Prognosticating e-books in the new year
It's a mad venture, looking into the future of e-books. Which is why we here at Jacket Copy are letting Sarah Rotman Epps and James McQuivey from Forrester Research carry the ball. They've blogged their 10 predictions for e-books and e-readers at paidContent.org.
Perhaps their most audacious prediction is that e-book sales will top $500 million in 2010. It's audacious because e-book sales from January through September of this year were just over $109 million, according to the Assn. of American Publishers. The researchers say that since this number omits education, libraries and other markets, the sales are actually higher. And that the sales the association does track will also continue to climb.
The two have heartening words for Nook executives at Barnes & Noble; they say the bookseller's challenger to the Kindle and Sony Reader will increase market share in 2010. This is a pretty safe prediction -- pre-orders have sold out the Nook until January, so if there will be a year of the Nook, it certainly won't be 2009.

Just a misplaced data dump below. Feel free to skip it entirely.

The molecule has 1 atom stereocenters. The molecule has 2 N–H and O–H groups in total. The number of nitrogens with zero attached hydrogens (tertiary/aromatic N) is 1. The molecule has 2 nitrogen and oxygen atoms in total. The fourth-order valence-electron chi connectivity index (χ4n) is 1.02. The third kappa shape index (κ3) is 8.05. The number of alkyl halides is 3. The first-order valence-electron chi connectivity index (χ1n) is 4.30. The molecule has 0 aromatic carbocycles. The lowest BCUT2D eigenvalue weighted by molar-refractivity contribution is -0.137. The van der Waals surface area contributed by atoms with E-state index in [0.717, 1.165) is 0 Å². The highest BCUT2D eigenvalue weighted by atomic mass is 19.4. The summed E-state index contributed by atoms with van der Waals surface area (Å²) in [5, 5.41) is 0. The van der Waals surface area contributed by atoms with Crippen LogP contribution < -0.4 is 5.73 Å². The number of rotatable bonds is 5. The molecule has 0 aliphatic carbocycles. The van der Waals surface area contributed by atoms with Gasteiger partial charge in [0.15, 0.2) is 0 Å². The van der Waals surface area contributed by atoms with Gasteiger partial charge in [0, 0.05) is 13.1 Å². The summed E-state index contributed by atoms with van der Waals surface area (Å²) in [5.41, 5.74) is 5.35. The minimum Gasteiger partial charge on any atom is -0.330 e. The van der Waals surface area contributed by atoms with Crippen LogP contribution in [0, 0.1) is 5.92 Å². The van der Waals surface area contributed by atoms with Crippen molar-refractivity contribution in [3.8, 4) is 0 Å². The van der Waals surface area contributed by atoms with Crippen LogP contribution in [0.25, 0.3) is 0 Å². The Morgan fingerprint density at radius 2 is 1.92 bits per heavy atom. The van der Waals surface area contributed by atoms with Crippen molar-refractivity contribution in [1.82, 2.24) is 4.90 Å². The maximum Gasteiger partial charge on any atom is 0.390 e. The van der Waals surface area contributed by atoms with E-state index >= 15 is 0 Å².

Several predictions -- about increasing use of non e-readers to read books, and app-ification of e-readers so they can take on more diverse functions -- all point to the same interesting question. A book used to be something simple: pages between covers. But now, it can be almost any collection of words and/or pictures in sequence that's been published, electronically or otherwise. What exactly will define a book at the end of 2010? At the end of 2050?
We're not much for predicting the future here. But maybe you are.
-- Carolyn Kellogg
Photos: left, the Kindle DX. Credit: Amazon.com. Right: the Nook. Credit Barnes & Noble